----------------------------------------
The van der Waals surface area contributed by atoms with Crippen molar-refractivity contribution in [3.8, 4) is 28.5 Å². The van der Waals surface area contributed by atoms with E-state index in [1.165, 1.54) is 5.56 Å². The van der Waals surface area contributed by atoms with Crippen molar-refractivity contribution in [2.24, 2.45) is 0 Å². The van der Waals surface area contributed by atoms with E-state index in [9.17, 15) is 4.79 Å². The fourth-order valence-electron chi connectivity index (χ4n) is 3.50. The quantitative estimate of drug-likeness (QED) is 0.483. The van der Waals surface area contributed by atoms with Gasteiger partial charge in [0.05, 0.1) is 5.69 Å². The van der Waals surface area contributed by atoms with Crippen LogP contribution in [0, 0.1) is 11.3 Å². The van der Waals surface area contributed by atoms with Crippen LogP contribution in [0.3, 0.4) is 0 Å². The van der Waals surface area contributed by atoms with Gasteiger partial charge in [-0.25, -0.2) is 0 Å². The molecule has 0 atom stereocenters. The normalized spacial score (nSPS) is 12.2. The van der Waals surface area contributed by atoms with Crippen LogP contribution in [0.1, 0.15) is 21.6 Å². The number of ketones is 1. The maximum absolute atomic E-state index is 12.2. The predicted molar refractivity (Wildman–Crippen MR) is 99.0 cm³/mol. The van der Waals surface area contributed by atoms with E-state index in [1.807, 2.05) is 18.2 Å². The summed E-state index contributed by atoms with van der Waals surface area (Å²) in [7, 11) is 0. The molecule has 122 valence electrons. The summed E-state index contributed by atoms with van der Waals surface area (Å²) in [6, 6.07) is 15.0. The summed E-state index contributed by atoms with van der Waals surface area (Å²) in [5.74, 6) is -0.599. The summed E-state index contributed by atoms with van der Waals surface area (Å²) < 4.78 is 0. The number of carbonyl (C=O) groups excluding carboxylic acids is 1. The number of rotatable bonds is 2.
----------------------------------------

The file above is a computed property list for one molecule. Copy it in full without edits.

The van der Waals surface area contributed by atoms with Crippen molar-refractivity contribution in [3.8, 4) is 28.5 Å². The van der Waals surface area contributed by atoms with E-state index in [1.165, 1.54) is 5.56 Å². The van der Waals surface area contributed by atoms with Crippen molar-refractivity contribution in [2.24, 2.45) is 0 Å². The van der Waals surface area contributed by atoms with E-state index in [9.17, 15) is 4.79 Å². The fourth-order valence-electron chi connectivity index (χ4n) is 3.50. The quantitative estimate of drug-likeness (QED) is 0.483. The van der Waals surface area contributed by atoms with Gasteiger partial charge in [0.05, 0.1) is 5.69 Å². The van der Waals surface area contributed by atoms with Crippen LogP contribution in [0, 0.1) is 11.3 Å². The van der Waals surface area contributed by atoms with Crippen LogP contribution in [0.3, 0.4) is 0 Å². The van der Waals surface area contributed by atoms with Gasteiger partial charge in [-0.25, -0.2) is 0 Å². The molecule has 0 atom stereocenters. The normalized spacial score (nSPS) is 12.2. The van der Waals surface area contributed by atoms with Crippen LogP contribution in [0.1, 0.15) is 21.6 Å². The number of ketones is 1. The maximum absolute atomic E-state index is 12.2. The predicted molar refractivity (Wildman–Crippen MR) is 99.0 cm³/mol. The van der Waals surface area contributed by atoms with E-state index in [1.807, 2.05) is 18.2 Å². The summed E-state index contributed by atoms with van der Waals surface area (Å²) in [7, 11) is 0. The molecule has 122 valence electrons. The summed E-state index contributed by atoms with van der Waals surface area (Å²) in [6, 6.07) is 15.0. The summed E-state index contributed by atoms with van der Waals surface area (Å²) in [5.74, 6) is -0.599. The summed E-state index contributed by atoms with van der Waals surface area (Å²) < 4.78 is 0. The number of carbonyl (C=O) groups excluding carboxylic acids is 1. The number of rotatable bonds is 2.